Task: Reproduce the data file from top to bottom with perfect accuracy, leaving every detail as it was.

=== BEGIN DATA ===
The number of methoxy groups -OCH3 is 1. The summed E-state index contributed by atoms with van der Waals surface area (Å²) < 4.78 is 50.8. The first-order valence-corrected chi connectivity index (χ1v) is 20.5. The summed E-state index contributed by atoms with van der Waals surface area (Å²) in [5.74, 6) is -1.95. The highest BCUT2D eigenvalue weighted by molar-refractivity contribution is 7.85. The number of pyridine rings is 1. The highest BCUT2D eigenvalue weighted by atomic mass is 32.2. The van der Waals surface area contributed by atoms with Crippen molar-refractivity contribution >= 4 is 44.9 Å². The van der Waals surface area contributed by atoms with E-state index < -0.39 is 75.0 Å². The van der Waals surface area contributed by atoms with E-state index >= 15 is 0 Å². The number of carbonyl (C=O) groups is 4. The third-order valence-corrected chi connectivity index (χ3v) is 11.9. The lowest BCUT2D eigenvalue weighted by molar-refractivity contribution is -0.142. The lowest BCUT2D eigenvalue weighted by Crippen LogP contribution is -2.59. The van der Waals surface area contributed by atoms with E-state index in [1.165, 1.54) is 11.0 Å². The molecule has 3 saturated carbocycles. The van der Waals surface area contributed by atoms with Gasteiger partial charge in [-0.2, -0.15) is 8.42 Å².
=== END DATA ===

The number of methoxy groups -OCH3 is 1. The summed E-state index contributed by atoms with van der Waals surface area (Å²) < 4.78 is 50.8. The first-order valence-corrected chi connectivity index (χ1v) is 20.5. The summed E-state index contributed by atoms with van der Waals surface area (Å²) in [5.74, 6) is -1.95. The highest BCUT2D eigenvalue weighted by molar-refractivity contribution is 7.85. The number of pyridine rings is 1. The highest BCUT2D eigenvalue weighted by atomic mass is 32.2. The van der Waals surface area contributed by atoms with Crippen molar-refractivity contribution >= 4 is 44.9 Å². The van der Waals surface area contributed by atoms with E-state index < -0.39 is 75.0 Å². The van der Waals surface area contributed by atoms with E-state index >= 15 is 0 Å². The number of carbonyl (C=O) groups is 4. The third-order valence-corrected chi connectivity index (χ3v) is 11.9. The lowest BCUT2D eigenvalue weighted by molar-refractivity contribution is -0.142. The lowest BCUT2D eigenvalue weighted by Crippen LogP contribution is -2.59. The van der Waals surface area contributed by atoms with E-state index in [1.165, 1.54) is 11.0 Å². The molecule has 3 saturated carbocycles. The van der Waals surface area contributed by atoms with Gasteiger partial charge in [-0.2, -0.15) is 8.42 Å².